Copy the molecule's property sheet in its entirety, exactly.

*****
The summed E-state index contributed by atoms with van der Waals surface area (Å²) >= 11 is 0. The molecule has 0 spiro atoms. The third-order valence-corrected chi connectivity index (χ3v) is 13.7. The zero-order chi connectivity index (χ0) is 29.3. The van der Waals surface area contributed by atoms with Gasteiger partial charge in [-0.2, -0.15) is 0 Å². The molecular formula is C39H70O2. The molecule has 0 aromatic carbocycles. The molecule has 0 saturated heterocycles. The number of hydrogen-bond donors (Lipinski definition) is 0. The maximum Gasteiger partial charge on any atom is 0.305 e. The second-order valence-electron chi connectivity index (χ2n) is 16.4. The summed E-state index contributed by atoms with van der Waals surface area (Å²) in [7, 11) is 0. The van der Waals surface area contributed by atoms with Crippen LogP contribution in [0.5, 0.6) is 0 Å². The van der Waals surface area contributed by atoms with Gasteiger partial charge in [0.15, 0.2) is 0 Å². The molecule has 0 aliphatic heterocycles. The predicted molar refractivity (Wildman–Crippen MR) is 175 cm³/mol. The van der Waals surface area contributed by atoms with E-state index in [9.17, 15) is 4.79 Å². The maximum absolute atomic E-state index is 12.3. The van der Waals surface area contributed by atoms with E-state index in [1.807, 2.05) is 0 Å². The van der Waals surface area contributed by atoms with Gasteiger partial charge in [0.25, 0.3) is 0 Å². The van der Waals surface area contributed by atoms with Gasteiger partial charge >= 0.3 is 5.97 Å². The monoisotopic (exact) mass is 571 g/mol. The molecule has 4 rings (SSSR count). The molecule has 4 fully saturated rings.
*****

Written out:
The summed E-state index contributed by atoms with van der Waals surface area (Å²) >= 11 is 0. The molecule has 0 spiro atoms. The third-order valence-corrected chi connectivity index (χ3v) is 13.7. The zero-order chi connectivity index (χ0) is 29.3. The van der Waals surface area contributed by atoms with Gasteiger partial charge in [-0.2, -0.15) is 0 Å². The molecular formula is C39H70O2. The molecule has 0 aromatic carbocycles. The molecule has 0 saturated heterocycles. The number of hydrogen-bond donors (Lipinski definition) is 0. The maximum Gasteiger partial charge on any atom is 0.305 e. The second-order valence-electron chi connectivity index (χ2n) is 16.4. The summed E-state index contributed by atoms with van der Waals surface area (Å²) in [7, 11) is 0. The van der Waals surface area contributed by atoms with Crippen LogP contribution in [0.5, 0.6) is 0 Å². The van der Waals surface area contributed by atoms with Gasteiger partial charge in [0.15, 0.2) is 0 Å². The molecule has 0 aliphatic heterocycles. The predicted molar refractivity (Wildman–Crippen MR) is 175 cm³/mol. The van der Waals surface area contributed by atoms with E-state index in [9.17, 15) is 4.79 Å². The maximum absolute atomic E-state index is 12.3. The van der Waals surface area contributed by atoms with E-state index in [1.807, 2.05) is 0 Å². The van der Waals surface area contributed by atoms with Gasteiger partial charge in [0.25, 0.3) is 0 Å². The van der Waals surface area contributed by atoms with Gasteiger partial charge >= 0.3 is 5.97 Å². The monoisotopic (exact) mass is 571 g/mol. The molecule has 4 rings (SSSR count). The molecule has 4 fully saturated rings.